Air pollution is the single largest environmental health risk in Europe. It shortens people’s lifespan and contributes to serious illnesses such as heart disease, respiratory problems and cancer. A new report published today by the European Environment Agency (EEA) estimates that air pollution continues to be responsible for more than 430 000 premature deaths in Europe.
Emissions of most air pollutants decreased in 2013, confirming the long-term downward trend in Europe since 1990. But many countries are still exceeding internationally-agreed pollutant limits, set to protect human health and the environment, according to a new report from the European Environment Agency (EEA).
Air pollutant emissions in the EU continue to exceed legal limits, according to a report from the European Environment Agency (EEA) published today. Preliminary data for 2013 shows that ten EU Member States exceeded one or more of their emission ceilings for key pollutants.
Air pollution by ground-level ozone continued to affect many countries across Europe during summer 2014, according to a new briefing published by the European Environment Agency (EEA). Almost all reporting countries exceeded at least once the long-term objective set by EU legislation, while the stricter alert threshold was exceeded only on four occasions.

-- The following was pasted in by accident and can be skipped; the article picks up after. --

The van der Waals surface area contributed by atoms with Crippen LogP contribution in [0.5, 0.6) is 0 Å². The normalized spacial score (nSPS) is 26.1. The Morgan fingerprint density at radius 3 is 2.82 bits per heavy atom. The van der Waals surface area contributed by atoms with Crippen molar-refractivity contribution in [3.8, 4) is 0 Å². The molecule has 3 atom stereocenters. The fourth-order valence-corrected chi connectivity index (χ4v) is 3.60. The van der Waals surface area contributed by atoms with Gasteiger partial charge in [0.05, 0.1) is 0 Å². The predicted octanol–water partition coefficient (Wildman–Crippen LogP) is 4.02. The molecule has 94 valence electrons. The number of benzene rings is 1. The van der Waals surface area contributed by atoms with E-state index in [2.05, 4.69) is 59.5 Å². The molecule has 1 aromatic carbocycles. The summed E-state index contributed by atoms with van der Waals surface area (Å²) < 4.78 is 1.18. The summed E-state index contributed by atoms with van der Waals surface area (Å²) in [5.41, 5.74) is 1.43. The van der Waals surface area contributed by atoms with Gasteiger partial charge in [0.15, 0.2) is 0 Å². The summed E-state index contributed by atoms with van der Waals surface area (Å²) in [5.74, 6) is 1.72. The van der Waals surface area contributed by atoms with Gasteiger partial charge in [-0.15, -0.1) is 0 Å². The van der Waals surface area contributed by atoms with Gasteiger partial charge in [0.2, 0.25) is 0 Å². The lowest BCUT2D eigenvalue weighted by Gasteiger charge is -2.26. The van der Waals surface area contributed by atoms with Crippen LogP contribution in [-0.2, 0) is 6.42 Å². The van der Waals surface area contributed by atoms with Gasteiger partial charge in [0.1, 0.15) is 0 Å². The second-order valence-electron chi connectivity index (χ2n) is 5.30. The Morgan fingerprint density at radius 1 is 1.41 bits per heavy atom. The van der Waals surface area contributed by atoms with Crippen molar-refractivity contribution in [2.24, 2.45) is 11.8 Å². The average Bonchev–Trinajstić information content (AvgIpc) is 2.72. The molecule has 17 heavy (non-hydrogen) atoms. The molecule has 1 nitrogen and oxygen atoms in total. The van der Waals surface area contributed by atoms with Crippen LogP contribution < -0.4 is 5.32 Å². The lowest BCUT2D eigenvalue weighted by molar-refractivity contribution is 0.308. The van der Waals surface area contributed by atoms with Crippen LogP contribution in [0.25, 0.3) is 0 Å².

Wind, solar, biomass and other renewable energy technologies continued to grow in 2013. New data shows they have been an important driving force in reducing greenhouse gas emissions in Europe.
The transport sector is still generating excessive greenhouse gas emissions and harmful levels of air pollution and noise, according to the latest edition of the European Environment Agency's annual report on environment and transport.
Air pollution from Europe's largest industrial facilities cost society at least €59 billion, and possibly as much as €189 billion in 2012, according to an assessment published today by the European Environment Agency (EEA). Half of these damage costs were caused by just 1 % of the industrial plants.
Air pollution in Europe comes with a high price tag, according to a new report from the European Environment Agency (EEA). While policies have improved air quality overall, air pollution is still the main environmental health hazard, resulting in high costs for health care systems, unhealthy workers and an estimated 400 000 premature deaths in Europe in 2011.
Fluorinated gases (F-gases) are emitted into the atmosphere in relatively small quantities, but their effect on climate change is increasingly significant. These substances are very powerful greenhouse gases, with a warming effect thousands of times greater than CO2 in many cases.
Chemicals which damage the ozone layer continue to be phased out in the European Union, according to the latest data from the European Environment Agency (EEA).
Emissions of nitrogen-containing pollutants continue to harm sensitive ecosystems, according to two new reports published today by the European Environment Agency (EEA). Nonetheless, both reports show a marked improvement over the last two decades.
For references, please go to http://www.eea.europa.eu/themes/air/highlights/highlights_topic or scan the QR code.
PDF generated on 09 Dec 2016, 11:34 AM